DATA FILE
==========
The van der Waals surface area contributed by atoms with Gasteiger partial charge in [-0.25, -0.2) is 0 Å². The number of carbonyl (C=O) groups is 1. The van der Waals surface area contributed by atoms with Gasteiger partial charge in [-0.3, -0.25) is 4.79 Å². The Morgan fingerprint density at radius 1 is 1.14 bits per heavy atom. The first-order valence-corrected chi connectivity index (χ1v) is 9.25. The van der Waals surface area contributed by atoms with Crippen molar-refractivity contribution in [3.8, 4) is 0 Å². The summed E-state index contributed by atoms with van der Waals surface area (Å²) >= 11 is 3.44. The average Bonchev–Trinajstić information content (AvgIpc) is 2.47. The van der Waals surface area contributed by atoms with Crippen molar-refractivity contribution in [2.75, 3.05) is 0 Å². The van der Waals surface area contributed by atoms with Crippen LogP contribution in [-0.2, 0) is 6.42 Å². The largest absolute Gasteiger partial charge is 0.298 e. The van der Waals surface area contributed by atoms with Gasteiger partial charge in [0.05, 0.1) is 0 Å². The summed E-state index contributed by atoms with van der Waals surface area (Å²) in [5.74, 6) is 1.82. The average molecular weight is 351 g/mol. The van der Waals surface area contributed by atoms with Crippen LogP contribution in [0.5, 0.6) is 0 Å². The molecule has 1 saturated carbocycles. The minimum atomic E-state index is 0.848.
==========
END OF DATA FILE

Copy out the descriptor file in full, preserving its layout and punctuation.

The van der Waals surface area contributed by atoms with Gasteiger partial charge in [-0.25, -0.2) is 0 Å². The number of carbonyl (C=O) groups is 1. The van der Waals surface area contributed by atoms with Gasteiger partial charge in [-0.3, -0.25) is 4.79 Å². The Morgan fingerprint density at radius 1 is 1.14 bits per heavy atom. The first-order valence-corrected chi connectivity index (χ1v) is 9.25. The van der Waals surface area contributed by atoms with Crippen molar-refractivity contribution in [3.8, 4) is 0 Å². The summed E-state index contributed by atoms with van der Waals surface area (Å²) >= 11 is 3.44. The average Bonchev–Trinajstić information content (AvgIpc) is 2.47. The van der Waals surface area contributed by atoms with Crippen molar-refractivity contribution in [2.75, 3.05) is 0 Å². The van der Waals surface area contributed by atoms with Crippen LogP contribution in [-0.2, 0) is 6.42 Å². The largest absolute Gasteiger partial charge is 0.298 e. The van der Waals surface area contributed by atoms with Gasteiger partial charge in [0.05, 0.1) is 0 Å². The summed E-state index contributed by atoms with van der Waals surface area (Å²) in [5.74, 6) is 1.82. The average molecular weight is 351 g/mol. The van der Waals surface area contributed by atoms with Crippen LogP contribution in [0.5, 0.6) is 0 Å². The molecule has 1 saturated carbocycles. The minimum atomic E-state index is 0.848.